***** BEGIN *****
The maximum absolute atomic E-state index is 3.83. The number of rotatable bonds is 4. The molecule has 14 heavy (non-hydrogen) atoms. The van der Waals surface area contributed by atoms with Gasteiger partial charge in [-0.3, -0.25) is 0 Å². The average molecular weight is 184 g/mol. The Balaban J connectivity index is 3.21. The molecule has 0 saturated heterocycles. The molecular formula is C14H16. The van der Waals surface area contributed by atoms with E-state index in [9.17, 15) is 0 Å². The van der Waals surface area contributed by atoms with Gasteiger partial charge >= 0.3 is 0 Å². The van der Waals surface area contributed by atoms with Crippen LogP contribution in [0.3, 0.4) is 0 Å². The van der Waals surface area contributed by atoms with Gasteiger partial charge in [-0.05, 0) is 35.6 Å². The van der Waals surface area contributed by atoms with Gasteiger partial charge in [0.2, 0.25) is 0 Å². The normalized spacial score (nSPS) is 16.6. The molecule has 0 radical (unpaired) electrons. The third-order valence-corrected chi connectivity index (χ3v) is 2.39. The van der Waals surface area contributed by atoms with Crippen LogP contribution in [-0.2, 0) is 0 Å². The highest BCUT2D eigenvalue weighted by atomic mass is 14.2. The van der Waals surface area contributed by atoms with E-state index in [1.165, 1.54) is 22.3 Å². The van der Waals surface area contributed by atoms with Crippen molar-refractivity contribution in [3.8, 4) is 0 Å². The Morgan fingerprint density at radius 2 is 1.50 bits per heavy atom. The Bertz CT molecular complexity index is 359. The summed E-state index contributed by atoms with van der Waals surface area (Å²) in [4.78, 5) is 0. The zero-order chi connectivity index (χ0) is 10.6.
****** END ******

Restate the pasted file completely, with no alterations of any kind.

The maximum absolute atomic E-state index is 3.83. The number of rotatable bonds is 4. The molecule has 14 heavy (non-hydrogen) atoms. The van der Waals surface area contributed by atoms with Gasteiger partial charge in [-0.3, -0.25) is 0 Å². The average molecular weight is 184 g/mol. The Balaban J connectivity index is 3.21. The molecule has 0 saturated heterocycles. The molecular formula is C14H16. The van der Waals surface area contributed by atoms with E-state index in [9.17, 15) is 0 Å². The van der Waals surface area contributed by atoms with Gasteiger partial charge >= 0.3 is 0 Å². The van der Waals surface area contributed by atoms with Crippen LogP contribution in [0.3, 0.4) is 0 Å². The van der Waals surface area contributed by atoms with Gasteiger partial charge in [-0.05, 0) is 35.6 Å². The van der Waals surface area contributed by atoms with Gasteiger partial charge in [0.2, 0.25) is 0 Å². The normalized spacial score (nSPS) is 16.6. The molecule has 0 radical (unpaired) electrons. The third-order valence-corrected chi connectivity index (χ3v) is 2.39. The van der Waals surface area contributed by atoms with Crippen LogP contribution in [-0.2, 0) is 0 Å². The highest BCUT2D eigenvalue weighted by atomic mass is 14.2. The van der Waals surface area contributed by atoms with E-state index in [1.165, 1.54) is 22.3 Å². The van der Waals surface area contributed by atoms with Crippen molar-refractivity contribution in [3.8, 4) is 0 Å². The Morgan fingerprint density at radius 2 is 1.50 bits per heavy atom. The Bertz CT molecular complexity index is 359. The summed E-state index contributed by atoms with van der Waals surface area (Å²) in [4.78, 5) is 0. The zero-order chi connectivity index (χ0) is 10.6.